Six Tips for Shooting Without a Tripod

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If you’re taking your average snapshot photograph – or even a well composed, well thought out photo – you don’t always need a tripod. I may be a photo addict who can’t leave home without a camera (even if I’m just walking the dog) but I guarantee you I most certainly do not lug my tripod all over the place unless I know for certain I will need it.

Photo credit: Mike Baird

When I do use a tripod: Taking shots of the moon, any night photography, low light but high energy shots (such as a band in a dark venue), etc. Beyond that, chances are good I did not have my tripod with me. There are even times when you might like to use one but can’t; many museums and zoos and the like prohibit them because they can easily trip people or take up valuable real estate among the crowds (though you may be allowed to use a monopod, so do check first!).

So what can you do when you find yourself in a situation where a tripod would come in handy but you don’t have one or can’t use it? Here are a few tips:

  1. Hold your camera with two hands. It’s one of the most obvious solutions to reducing shake when you don’t have a tripod, but it’s amazing to stand around and watch people hanging on to their cameras with one loose hand in lower light. I’m sure they must be a bit disappointed when they see the results. Using both hands to hold your camera helps to steady it.
  2. Brace yourself. While you’re holding your camera properly, use your body like a tripod. Widen your stance like the legs of a tripod (I know, you only have two and it has three, but it still helps, I promise!) to brace your lower body, then press your elbows in close to your upper body to help further steady your camera.
  3. Get support. If you have something you can rest your camera on, use it. I’ve used all kinds of surfaces to help my shot. Outdoors I’ve used tree trunks, tree branches, fences, and park equipment. Indoors I’ve used tables, shelves, and the back of a chair. While you’re holding your camera, go ahead and lean on something to help you prop yourself up.
  4. Take a deep breath and go. Once you’ve lined up your subject and focused appropriately, don’t immediately fire off your shot if you can avoid it. First, exhale. Then take a deep breath in and hold it. That’s when you take the photo; exhale again after the shot. It’s hard to believe that a simple and natural act like breathing could get in the way of a good shot but it can contribute to camera shake when you’re at a slow shutter speed. Try it and see the difference it makes!
  5. Photo credit: Sherry Osborne

  6. Use tripod alternatives. Along with my basic tripod I also own a Gorillapod. Smaller than the length of my arm, the ‘pod is an acceptable stand-in for many occasions. It’s completely flexible but has a super strong hold so I can use it to perch my camera on an uneven surface like a rock or a hill, and I’ve even (nervously, to be sure) used it to hang my camera from park equipment. There are also many table-top mini tripods available – just make sure you get the right one for your camera because an SLR camera will require a sturdier version than a light point and shoot will.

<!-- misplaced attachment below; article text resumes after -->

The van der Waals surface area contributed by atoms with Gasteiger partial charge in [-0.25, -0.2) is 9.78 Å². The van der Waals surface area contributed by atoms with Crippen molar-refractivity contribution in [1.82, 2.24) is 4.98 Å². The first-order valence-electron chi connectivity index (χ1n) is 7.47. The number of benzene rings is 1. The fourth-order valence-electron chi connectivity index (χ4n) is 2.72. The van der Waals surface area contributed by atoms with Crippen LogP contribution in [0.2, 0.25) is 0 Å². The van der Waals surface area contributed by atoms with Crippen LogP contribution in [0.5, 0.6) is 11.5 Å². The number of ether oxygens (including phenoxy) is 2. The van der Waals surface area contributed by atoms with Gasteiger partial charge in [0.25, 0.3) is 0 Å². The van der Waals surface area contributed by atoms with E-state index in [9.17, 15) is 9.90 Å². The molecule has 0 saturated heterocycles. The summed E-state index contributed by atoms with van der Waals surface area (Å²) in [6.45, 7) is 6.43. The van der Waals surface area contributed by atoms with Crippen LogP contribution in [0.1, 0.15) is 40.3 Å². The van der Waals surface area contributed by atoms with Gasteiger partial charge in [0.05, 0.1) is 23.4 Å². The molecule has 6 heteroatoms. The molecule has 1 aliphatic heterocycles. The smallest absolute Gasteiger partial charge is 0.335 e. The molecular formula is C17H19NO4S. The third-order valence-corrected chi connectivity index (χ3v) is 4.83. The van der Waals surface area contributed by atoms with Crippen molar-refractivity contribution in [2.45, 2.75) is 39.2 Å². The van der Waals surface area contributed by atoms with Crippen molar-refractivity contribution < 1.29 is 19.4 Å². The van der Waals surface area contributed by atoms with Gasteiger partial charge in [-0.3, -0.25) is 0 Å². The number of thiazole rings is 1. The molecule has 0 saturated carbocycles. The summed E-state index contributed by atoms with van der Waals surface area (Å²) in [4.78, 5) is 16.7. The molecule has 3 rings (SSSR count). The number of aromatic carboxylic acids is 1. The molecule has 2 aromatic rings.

7. Use a screw. I’ve never tried this myself but have heard good things about it. You can tie a string to a screw on one end and a small piece of wood or other similar object on the other. Put the screw into the bottom of your camera like you would with a tripod attachment. Drop the string to the floor and put your foot or feet onto the wood. Make sure the string is completely taut before firing off a shot. Evidently, this helps to steady your camera in a similar way to bracing your entire body as per tip #2.

Do you have any other tips that you like to use when you should be shooting with a tripod and can’t? Share them here!

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  • http://alexanderkiselev.ru Alexander

    Very Stupid Tip

  • http://www.digitalwoe.com/photos/ Lynda

    Great tips. I've done all these except for the last one also. I've never heard of that. I don't think I'll try it anytime soon because I'm sure my baby would somehow get a hold of it and swallow the screw, then crawl around with the string and wood block following him.

  • sherryosborne

    Thank you for your incredibly valuable comment!

  • http://twitter.com/Snerkology Tiffany

    Now with More Sarcasm! Sheesh.

  • Golfzilla

    You forgot the most convenient fix: Buy Image Stabilized lenses or camera.

  • Ema

    If you are referring to
    “Then take a deep breath in and hold it. That’s when you take the photo; exhale again after the shot.”
    you are right. This is the opposite you are supposed to do.

  • sherryosborne

    Well, it's always worked for me and for anyone I've ever given that tip to. If you're breathing while you take the shot, your body is moving. But you're not required to follow any tips here, they're just here for your convenience, take it or leave it. :)

  • http://twitter.com/Socragora Emanuele Tonel

    No i didn't explain myself well: you are not supposed to breathe… but you have to shot after you have emptied your lungs not when the lungs are full of air. This tecnique is used also when shooting with a firearm. I'll try to find a guide… i'll post you asap. :-)

  • http://www.digitalwoe.com/photos/ Lynda

    I agree, actually. I find when my lungs are full of air, my body still bobs slightly. It is best to expel all the air out of the lungs and then shoot.

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    Helpful. :)

  • Brian Hudson

    I read your all tips and these are very helpful to me. As I am a professional photographer I will try to execute all your tips in my project Wedding Photography London.